The recent component has to do with work which the claimant has done in the past 15 years. (20 C.F.R. § 404.1506 (b)(1).) The Commissioner of Social Security uses 15 years as a cutoff for considering which jobs fall into the category of “past relevant work.” The 15 years has to do with the acknowledgment that there is a change which occurs in most jobs in the nation. When those changes do occur, according to the Commissioner of Social Security, it is no longer fair to think that whatever skills have been learned or acquired performing those jobs, continue to be relevant for those jobs. (Social Security Ruling 82-62.) In other words, once a claimant has stopped working in a particular job and has not done that job in 15 years or more, Social Security assumes that the skills learned in that job are no longer applicable to how a person performs the job today. A corollary question to consider when looking at the 15 years, is “15 years from what date?” The answer is that the look back period is the 15 years before the specific time of determination or adjudication of the claim. For example, if the review of the claim is at the initial stage, then the 15 years look back is from the time of initial stage back 15 years. If, however, the claim is at the hearing stage, then the look back is 15 years from the hearing. Given the fact that there are lengthy delays (often time years) to have a hearing, jobs within the 15-year range at the initial stage, may not be in that range by the time a hearing occurs.
Last week the Trump administration rolled out its first budget proposal. Included in the proposal were deep cuts to the Enviromental Protection Agency (31.4%); State Department (28.7%); Labor Department (20.7%); Agricultural Department (20.7%); U.S. Army Corps of Engineers (16.3%) to name a few of the double digit agency reduction and not to mention program cuts and other programs which the Trump administration proposes to zero out or eliminate. The budget proposal also include a 10% increase, to 54 billion, in the defense spending.
During the press conference for the role out, Office of Management and Budget Director, Mick Mulvaney, was asked if there would be cuts to Social Security and Medicare. Largely silent on answering this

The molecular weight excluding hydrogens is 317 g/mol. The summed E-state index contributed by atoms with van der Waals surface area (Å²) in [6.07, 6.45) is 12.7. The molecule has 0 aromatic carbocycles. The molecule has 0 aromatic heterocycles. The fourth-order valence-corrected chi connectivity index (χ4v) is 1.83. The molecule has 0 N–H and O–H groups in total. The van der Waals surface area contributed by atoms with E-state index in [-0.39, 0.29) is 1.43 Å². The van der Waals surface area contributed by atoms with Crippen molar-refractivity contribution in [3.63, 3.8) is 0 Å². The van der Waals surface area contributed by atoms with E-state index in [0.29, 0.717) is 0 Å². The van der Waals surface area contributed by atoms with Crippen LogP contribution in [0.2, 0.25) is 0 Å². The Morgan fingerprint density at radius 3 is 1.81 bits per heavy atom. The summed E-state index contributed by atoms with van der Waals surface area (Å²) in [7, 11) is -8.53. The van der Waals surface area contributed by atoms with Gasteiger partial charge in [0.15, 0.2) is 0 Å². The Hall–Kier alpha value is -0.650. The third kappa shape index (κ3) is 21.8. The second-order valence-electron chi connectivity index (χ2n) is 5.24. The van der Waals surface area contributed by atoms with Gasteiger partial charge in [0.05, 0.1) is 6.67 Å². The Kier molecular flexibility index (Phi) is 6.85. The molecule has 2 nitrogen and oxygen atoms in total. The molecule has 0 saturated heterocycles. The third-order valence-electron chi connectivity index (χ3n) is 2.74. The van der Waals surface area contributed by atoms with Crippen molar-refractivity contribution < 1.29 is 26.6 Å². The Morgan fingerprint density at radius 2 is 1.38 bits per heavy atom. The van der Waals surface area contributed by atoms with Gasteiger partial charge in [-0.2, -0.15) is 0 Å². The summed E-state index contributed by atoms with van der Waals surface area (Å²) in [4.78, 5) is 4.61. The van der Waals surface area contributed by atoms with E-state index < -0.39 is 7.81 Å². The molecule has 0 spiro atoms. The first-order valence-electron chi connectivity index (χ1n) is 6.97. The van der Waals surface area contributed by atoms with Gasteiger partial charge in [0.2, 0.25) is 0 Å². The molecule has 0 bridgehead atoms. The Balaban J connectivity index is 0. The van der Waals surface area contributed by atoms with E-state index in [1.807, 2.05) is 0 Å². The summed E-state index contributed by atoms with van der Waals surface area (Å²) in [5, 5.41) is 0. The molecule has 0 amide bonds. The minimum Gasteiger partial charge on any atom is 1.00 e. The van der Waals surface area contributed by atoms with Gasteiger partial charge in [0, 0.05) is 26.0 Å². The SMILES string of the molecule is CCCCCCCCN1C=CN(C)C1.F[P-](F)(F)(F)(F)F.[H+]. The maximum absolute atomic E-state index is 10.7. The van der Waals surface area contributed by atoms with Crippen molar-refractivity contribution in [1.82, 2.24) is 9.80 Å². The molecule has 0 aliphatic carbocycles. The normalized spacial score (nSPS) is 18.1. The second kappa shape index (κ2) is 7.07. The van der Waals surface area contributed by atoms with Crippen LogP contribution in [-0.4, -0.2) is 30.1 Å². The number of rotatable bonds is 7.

Remember back in the summer of 2014 when golf pro celebrities began a “the ice bucket challenge” by either pouring a bucket filled with ice water on their heads or paying $100 (or both) to raise awareness of amyotrophic sclerosis (ALS), sometimes known as Lou Gehrig’s disease? By the end of the summer of 2014, over 2million videos were seen on social medial, especially Facebook, showing ice water being poured onto the heads of millions of people.
ALS is a terrible disease striking about 2 people per 100,000 per year in the U.S. and U.K. alone. ALS strikes normally when a person is in his or her early sixties. It attacks the muscle system, making them weak at first and then causing issues with speaking, swallowing and later breathing. Sadly, the average time which its victims survive is 2 to 4 years from onset.
The U. S Supreme Court back in April 2016 approved three changes to the Federal Rules of Civil Procedure. These approved changes are effective December 1, 2016. The changes are to rule 4 (which deals with the time within which a summons needs to be issued); rule 6 (which deals with counting response time for a due date of a pleading); and rule 82 (which removes reference to a statute which has been repealed).
Rule 82 simply removed the reference to 28 U.S.C. § 1392 when suggesting that admiralty or maritime claims under rule 9(h) are governed by that statute. 28 U.S.C. § 1392 has been repealed. The new statute which took the place of 28 U.S.C. § 1392 is U.S.C. § 1390. So, 28 U.S.C. § 1390 is now the the statute contained in rule 82.
Happy Thanksgiving 2016
It is not uncommon in Social Security disability cases that people claim, as part of their disability, intractable knee pain. Their pain becomes worse after sitting for short periods of time and after waling short distances. Standing is out of the question. But what happens if the treatment prescribed is known or recognized in the medical literature as being just as effective as another type of treatment? Continue reading
As of June 2016, there were about 10 million disabled people receiving monthly Social Security disability benefits. Stressing the importance of the national disability program, the Social Security Administration wrote in one of its publications that a 20 year old worker has a high chance (about 1 in 4) of becoming disabled before that person reaches his or her retirement age. A logical question is what causes a worker to become disabled? Continue reading